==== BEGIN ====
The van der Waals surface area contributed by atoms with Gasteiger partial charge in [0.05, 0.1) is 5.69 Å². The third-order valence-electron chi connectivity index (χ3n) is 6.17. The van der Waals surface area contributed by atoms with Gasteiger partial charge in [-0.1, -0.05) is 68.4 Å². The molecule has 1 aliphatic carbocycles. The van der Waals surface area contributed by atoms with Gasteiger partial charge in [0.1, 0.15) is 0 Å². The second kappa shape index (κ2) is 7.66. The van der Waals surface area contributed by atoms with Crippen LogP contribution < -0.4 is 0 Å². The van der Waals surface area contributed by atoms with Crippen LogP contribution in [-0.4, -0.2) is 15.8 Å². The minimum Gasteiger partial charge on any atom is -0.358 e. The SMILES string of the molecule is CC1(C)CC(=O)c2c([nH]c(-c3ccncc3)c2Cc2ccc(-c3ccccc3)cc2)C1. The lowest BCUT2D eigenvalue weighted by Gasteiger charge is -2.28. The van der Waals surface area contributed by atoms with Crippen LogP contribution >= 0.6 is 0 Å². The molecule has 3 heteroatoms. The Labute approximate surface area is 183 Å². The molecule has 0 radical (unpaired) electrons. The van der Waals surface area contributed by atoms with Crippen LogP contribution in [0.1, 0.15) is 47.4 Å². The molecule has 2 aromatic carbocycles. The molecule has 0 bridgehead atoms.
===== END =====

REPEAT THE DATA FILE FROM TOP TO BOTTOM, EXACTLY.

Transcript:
The van der Waals surface area contributed by atoms with Gasteiger partial charge in [0.05, 0.1) is 5.69 Å². The third-order valence-electron chi connectivity index (χ3n) is 6.17. The van der Waals surface area contributed by atoms with Gasteiger partial charge in [-0.1, -0.05) is 68.4 Å². The molecule has 1 aliphatic carbocycles. The van der Waals surface area contributed by atoms with Gasteiger partial charge in [0.1, 0.15) is 0 Å². The second kappa shape index (κ2) is 7.66. The van der Waals surface area contributed by atoms with Crippen LogP contribution < -0.4 is 0 Å². The van der Waals surface area contributed by atoms with Crippen LogP contribution in [-0.4, -0.2) is 15.8 Å². The minimum Gasteiger partial charge on any atom is -0.358 e. The SMILES string of the molecule is CC1(C)CC(=O)c2c([nH]c(-c3ccncc3)c2Cc2ccc(-c3ccccc3)cc2)C1. The lowest BCUT2D eigenvalue weighted by Gasteiger charge is -2.28. The van der Waals surface area contributed by atoms with Crippen LogP contribution >= 0.6 is 0 Å². The molecule has 3 heteroatoms. The Labute approximate surface area is 183 Å². The molecule has 0 radical (unpaired) electrons. The van der Waals surface area contributed by atoms with Crippen LogP contribution in [0.1, 0.15) is 47.4 Å². The molecule has 2 aromatic carbocycles. The molecule has 0 bridgehead atoms.